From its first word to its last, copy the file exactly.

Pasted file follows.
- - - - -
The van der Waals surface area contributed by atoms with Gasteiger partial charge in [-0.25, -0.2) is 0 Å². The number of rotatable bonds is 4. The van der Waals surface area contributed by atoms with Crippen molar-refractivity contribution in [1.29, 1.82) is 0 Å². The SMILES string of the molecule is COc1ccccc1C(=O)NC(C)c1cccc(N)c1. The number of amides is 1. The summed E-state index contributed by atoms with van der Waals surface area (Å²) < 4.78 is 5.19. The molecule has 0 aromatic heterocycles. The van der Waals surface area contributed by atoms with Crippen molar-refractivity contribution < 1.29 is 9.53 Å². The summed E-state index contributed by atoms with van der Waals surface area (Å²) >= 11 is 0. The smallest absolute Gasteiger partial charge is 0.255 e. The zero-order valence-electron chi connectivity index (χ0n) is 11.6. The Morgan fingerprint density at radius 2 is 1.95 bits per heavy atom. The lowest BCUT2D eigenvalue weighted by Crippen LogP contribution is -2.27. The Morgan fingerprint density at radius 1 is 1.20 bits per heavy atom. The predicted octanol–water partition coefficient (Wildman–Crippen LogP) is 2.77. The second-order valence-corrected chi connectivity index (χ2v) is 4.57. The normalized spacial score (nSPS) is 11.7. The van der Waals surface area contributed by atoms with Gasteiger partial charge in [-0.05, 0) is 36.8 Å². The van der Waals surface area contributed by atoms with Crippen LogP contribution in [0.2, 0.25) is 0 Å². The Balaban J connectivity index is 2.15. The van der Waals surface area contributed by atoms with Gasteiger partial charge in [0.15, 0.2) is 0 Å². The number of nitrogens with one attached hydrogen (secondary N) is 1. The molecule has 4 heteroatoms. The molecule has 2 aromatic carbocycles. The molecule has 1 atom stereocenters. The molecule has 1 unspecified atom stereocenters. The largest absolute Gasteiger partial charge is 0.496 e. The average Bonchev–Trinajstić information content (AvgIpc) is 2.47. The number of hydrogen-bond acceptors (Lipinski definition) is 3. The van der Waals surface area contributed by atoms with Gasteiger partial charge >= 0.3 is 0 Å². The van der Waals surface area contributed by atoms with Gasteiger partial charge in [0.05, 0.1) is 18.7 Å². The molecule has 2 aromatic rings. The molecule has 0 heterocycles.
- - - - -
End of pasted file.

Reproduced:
The van der Waals surface area contributed by atoms with Gasteiger partial charge in [-0.25, -0.2) is 0 Å². The number of rotatable bonds is 4. The van der Waals surface area contributed by atoms with Crippen molar-refractivity contribution in [1.29, 1.82) is 0 Å². The SMILES string of the molecule is COc1ccccc1C(=O)NC(C)c1cccc(N)c1. The number of amides is 1. The summed E-state index contributed by atoms with van der Waals surface area (Å²) < 4.78 is 5.19. The molecule has 0 aromatic heterocycles. The van der Waals surface area contributed by atoms with Crippen molar-refractivity contribution < 1.29 is 9.53 Å². The summed E-state index contributed by atoms with van der Waals surface area (Å²) >= 11 is 0. The smallest absolute Gasteiger partial charge is 0.255 e. The zero-order valence-electron chi connectivity index (χ0n) is 11.6. The Morgan fingerprint density at radius 2 is 1.95 bits per heavy atom. The lowest BCUT2D eigenvalue weighted by Crippen LogP contribution is -2.27. The Morgan fingerprint density at radius 1 is 1.20 bits per heavy atom. The predicted octanol–water partition coefficient (Wildman–Crippen LogP) is 2.77. The second-order valence-corrected chi connectivity index (χ2v) is 4.57. The normalized spacial score (nSPS) is 11.7. The van der Waals surface area contributed by atoms with Gasteiger partial charge in [-0.05, 0) is 36.8 Å². The van der Waals surface area contributed by atoms with Crippen LogP contribution in [0.2, 0.25) is 0 Å². The Balaban J connectivity index is 2.15. The van der Waals surface area contributed by atoms with Gasteiger partial charge in [0.15, 0.2) is 0 Å². The number of nitrogens with one attached hydrogen (secondary N) is 1. The molecule has 4 heteroatoms. The molecule has 2 aromatic carbocycles. The molecule has 1 atom stereocenters. The molecule has 1 unspecified atom stereocenters. The largest absolute Gasteiger partial charge is 0.496 e. The average Bonchev–Trinajstić information content (AvgIpc) is 2.47. The number of hydrogen-bond acceptors (Lipinski definition) is 3. The van der Waals surface area contributed by atoms with Gasteiger partial charge >= 0.3 is 0 Å². The van der Waals surface area contributed by atoms with Gasteiger partial charge in [0.05, 0.1) is 18.7 Å². The molecule has 2 aromatic rings. The molecule has 0 heterocycles.